Wednesday, November 3, 2010

Ain't Nothing Gonna Break Her Stride

It's like standing in the crowd of a marathon start.  You can feel it.  There's a buzz in the air.  The anticipation of what the day holds ahead of you, the excitement of racing forward, and the overwhelming feeling of, "what the hell did I sign myself up for" fills your entire being - heart pounding, palms sweating and your stomach in knots.  The gun sounds and you, my friend, are on your way.  You're running among a pack, but the race is all yours.  No looking back.  Put one foot in front of the other at a steady pace and you'll find your rhythm and stride in no time.  Walk through the water stations if you need to take a breather and gather strength from the crowd around you when you need that extra push.  Your body can do this.  You've been preparing for this race for some time now and there is a finish line to the end of this grueling 26.2 miles.

Colleen's been able finish two marathons in her life.  Yeah, the crazy girl went back for more and did it a second time.  I know, she's crazy, right?  My sis has the highest pain tolerance of any gal I know.  I'm not kiddin'.  Both of her babies were born without the use of an epidural and her appendix ruptured while on a ski trip in Snow Bird, UT.  No big whoop.  And two weeks ago, while on a run, she took a dive off the curb, dusted herself off, and drove herself to urgent care to get an x-ray on her ankle.  She nonchalantly called me on her way home and said, "It hurts like a %#@&*, but it could have been worse."  Nothing like sportin' an aircast while you prepare your daughter for neck surgery.  Oh, you girls continue to be two peas in a pod.    

Lilly is her mother's daughter.  She's one tough cookie, I'll tell you that much.
                                                                            Lilly turning-it-out on the track
Lilly's been training now for a while.  Well, since the age of two months to be exact.  Therapy or "the gym" as we like to call it, has helped her a great deal along way.  She's been fighting since the day she was born to gather the gifts of movement that most of us have and take for granted.  The race that she's about to "run" will be grueling and will not come without a few steep hills and winding switchbacks.  But, she's closer than she's ever been and the finish line is just within reach.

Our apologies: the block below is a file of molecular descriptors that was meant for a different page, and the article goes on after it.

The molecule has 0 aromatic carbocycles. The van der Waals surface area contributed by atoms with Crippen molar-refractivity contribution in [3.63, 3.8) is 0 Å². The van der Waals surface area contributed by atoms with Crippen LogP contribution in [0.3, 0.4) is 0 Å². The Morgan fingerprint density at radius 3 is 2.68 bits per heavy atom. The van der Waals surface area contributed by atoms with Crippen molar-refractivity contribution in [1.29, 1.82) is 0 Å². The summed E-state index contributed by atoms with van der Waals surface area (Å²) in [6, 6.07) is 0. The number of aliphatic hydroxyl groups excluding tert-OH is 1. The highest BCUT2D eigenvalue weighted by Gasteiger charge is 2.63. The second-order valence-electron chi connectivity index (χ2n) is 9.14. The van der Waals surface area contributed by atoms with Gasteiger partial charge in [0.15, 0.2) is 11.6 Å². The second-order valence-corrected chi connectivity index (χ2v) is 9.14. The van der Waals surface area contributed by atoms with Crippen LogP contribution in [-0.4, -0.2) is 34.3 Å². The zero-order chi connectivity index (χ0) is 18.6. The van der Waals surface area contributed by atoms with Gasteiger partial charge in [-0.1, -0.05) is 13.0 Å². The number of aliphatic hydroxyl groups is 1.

The last appointment prior to Lil's surgery, which must seem like the last long run the week before a marathon, was today.  It's during that run that you must accept the future and its possibilities but know that mentally and physically you've done all you can leading up to that point to prepare.  Matt and Colleen took Lilly to Oregon Health Sciences University where they met with the neurosurgeons' nurse practitioner regarding the day of surgery. They were given details such as: check-in time, length of surgery, length of time in recovery . . . .  It wasn't asked when Lilly would seem like Lilly again; but they know, with time, their sweet-talkin', crusin', boogalooin' baby girl will reappear.
 After an hour's discussion with the NP, Matt and Colleen took Lilly to the upper campus of OHSU for a blood draw and a visit with a surgery nurse.  Lil's mode of transportation resembled that of a space-aged carriage fit for a pint-sized princess.  The Tram at OHSU is a high-flying, fast-moving coach that delivered Lilly and her parents to Doernbecher Children's Hospital.

 The length of their final training run lasted over four hours from start to finish, but having questions answered, walking the halls they may pace on Friday, and connecting with those who will care for Lilly will make this marathon seem manageable.

Lilly, ain't nothing gonna break your stride.  Remember to run this race at your own pace.  We'll be there cheering you on the entire time.

You, my friend, are on your way.

Lilly's surgery is set for this Friday, November 5th.  Please send healing thoughts her way.


  1. Love you Katie Lou! Love you Colleen! Love you Lil! Cheering and praying like crazy from the sidelines!

  2. Praying for a quick and uneventful surgery.